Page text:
Crash sends pregnant 18-year-old to hospital
By Jon Johnson
GRAHAM COUNTY – Two vehicles collide in the twilight. With all things being equal, both drivers might have been found at fault. But all things weren’t quite equal, according to law enforcement.
Graham County Sheriff’s deputies and a Pima Police officer responded to a two-vehicle collision March 20 at about 5:53 p.m. involving a silver truck and a gold sedan. According to a Sheriff’s Office report, the vehicles were traveling in opposite directions on Cluff Ranch Road at roughly the same speed (30 mph) and were both hugging toward the center of the road to avoid the soft dirt shoulder on either side. The vehicles were unable to avoid each other and collided.
A passenger in the truck, Jennifer Whipple, 18, advised she was 5 months pregnant and was suffering abdominal pain. She was eventually transported to Mt. Graham Regional Medical Center by Lifeline Ambulance for evaluation. Her husband, Lane Whipple, went with her.
A 16-year-old male occupant of the sedan was also transported to the hospital for evaluation simply because he is a juvenile. The rest of the occupants were evaluated at the scene by Pima EMS and cleared.
Both vehicles were removed from the scene by Nuttall’s Towing.
There were five occupants in the sedan, and the occupants of the truck said some of them went off into the desert after the crash and then returned. Officers later discovered two pill bottles with marijuana and a glass pipe buried in the desert near the crash. One of the sedan’s passengers, Robert Stone, said the marijuana was his and he was arrested for possession of marijuana. He was later released but was advised the deputy’s report would be forwarded to the Graham County Attorney’s Office for review and charging.
The driver of the truck, Jake Skinner, showed no signs of impairment, according to a Sheriff’s Office report. The driver of the sedan, Chase Evan Smith, 18, allegedly informed law enforcement that he was a heavy medical marijuana user and had last consumed cannabis at 9 a.m. that day. He later produced a medical marijuana card showing his current patient status. He also claimed the pipe to be his and that he normally keeps it in his locked glove compartment but panicked after the collision.
The officer noted that Smith’s eyes appeared to be bloodshot. Smith then underwent two field DUI tests by the Pima Police officer, who said he did not find sufficient evidence to believe Smith was impaired. A Graham County deputy then had Smith go through additional field tests, however, and noted two clues of impairment on both the walk and turn test and a one leg stand test. Smith was then placed under arrest for DUI in the slightest degree and DUI-drug. He was later released after submitting to a blood draw for testing purposes.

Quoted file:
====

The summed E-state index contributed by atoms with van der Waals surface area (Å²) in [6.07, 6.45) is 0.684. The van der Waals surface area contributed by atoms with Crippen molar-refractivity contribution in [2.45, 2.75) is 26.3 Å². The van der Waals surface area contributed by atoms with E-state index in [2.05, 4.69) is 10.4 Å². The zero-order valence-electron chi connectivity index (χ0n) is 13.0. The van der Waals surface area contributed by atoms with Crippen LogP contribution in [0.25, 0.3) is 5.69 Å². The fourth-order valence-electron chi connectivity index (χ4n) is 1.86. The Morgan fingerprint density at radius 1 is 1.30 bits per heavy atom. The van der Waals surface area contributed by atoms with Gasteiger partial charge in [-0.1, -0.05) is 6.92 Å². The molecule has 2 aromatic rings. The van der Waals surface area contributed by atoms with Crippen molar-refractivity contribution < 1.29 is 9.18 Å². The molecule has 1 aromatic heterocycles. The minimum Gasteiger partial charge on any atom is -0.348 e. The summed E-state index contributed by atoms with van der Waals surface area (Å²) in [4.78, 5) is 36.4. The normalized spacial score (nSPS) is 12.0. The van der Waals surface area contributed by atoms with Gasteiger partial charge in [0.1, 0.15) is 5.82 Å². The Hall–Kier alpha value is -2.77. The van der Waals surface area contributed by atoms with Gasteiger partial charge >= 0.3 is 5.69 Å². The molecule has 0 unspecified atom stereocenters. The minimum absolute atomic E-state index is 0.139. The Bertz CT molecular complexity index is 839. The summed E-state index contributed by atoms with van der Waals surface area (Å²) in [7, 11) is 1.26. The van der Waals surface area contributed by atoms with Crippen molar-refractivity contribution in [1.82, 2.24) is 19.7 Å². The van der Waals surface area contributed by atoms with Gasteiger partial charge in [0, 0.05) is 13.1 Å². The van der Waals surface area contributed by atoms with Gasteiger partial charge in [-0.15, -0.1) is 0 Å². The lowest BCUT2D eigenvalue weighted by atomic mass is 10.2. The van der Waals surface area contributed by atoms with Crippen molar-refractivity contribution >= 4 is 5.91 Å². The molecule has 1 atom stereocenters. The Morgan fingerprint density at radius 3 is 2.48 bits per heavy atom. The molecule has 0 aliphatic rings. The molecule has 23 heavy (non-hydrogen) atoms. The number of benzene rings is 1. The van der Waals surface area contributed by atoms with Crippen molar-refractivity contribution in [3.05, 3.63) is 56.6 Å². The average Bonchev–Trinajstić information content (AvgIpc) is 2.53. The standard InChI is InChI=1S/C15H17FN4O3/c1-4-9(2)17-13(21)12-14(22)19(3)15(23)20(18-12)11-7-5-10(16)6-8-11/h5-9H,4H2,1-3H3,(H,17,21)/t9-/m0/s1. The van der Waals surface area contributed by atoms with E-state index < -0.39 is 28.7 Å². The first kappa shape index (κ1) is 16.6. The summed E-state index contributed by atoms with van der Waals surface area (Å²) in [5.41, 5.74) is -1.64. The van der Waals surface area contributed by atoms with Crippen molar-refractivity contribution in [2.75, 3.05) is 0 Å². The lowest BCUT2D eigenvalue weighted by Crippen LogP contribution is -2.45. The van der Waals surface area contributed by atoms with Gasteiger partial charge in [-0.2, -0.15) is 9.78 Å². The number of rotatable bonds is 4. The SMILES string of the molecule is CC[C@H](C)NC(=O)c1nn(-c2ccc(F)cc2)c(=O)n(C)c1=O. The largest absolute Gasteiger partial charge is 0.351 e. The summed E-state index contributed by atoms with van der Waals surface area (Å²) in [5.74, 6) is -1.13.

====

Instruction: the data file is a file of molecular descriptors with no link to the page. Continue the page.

In December 2016, the Arizona Court of Appeals ruled 2-1 that medical marijuana patients arrested for driving under the influence of cannabis cannot be convicted of DUI unless there is proof they were actually impaired, no matter how much the level of tetrahydrocannabinol (THC) in their blood is. Normally, Arizona is a zero-tolerance state, and those without medical marijuana cards can be found guilty of DUI-drug if any drug metabolite is found in their system. THC is the active ingredient in marijuana that produces an altered state. The court ruled the level of THC in a medical marijuana patient’s system isn’t applicable since the state doesn’t have any law that lists a certain level of THC in the blood that would presume a patient to be impaired.
“And, according to evidence here, there is no scientific consensus about the concentration of THC that generally is sufficient to impair a human being,” appellate Judge Diane Johnsen wrote in the decision.
According to the Arizona Court of Appeals, the Arizona Medical Marijuana Act of 2010 authorizes patients to have marijuana in their system and a ruling by the Arizona Supreme Court in 2015 allows patients charged with DUI-drug to argue “that the concentration of marijuana or its impairing metabolite in (his or her body) was insufficient to cause impairment.”
The appellate court ruling overturned a 2013 DUI-drug and DUI in the slightest degree case against Nadir Ishak, who was stopped by Mesa Police and was found to have bloodshot and watery eyes. He was subsequently charged with the DUI charges and was found to have a concentration of 26.9 nanograms per milliliter of THC. By contrast, in Colorado, where both medical and recreational marijuana is legal, the state statute lists anyone with THC above 5 nanogram is presumed impaired.
The ruling shifted the burden of proof of impaired driving from the defendant to the prosecution, which, since the amount of THC in the blood wouldn’t matter, would need to have expert testimony and some other proof that the defendant was indeed impaired for a conviction. The deputies attempted to have a drug recognition expert from the Arizona Department of Public Safety arrive at the scene to test Smith but one was not available. With different views from officers from the Pima Police Department and Graham County Sheriff’s Office on whether it appeared Smith was indeed impaired, it would appear that he will have a defendable case in court.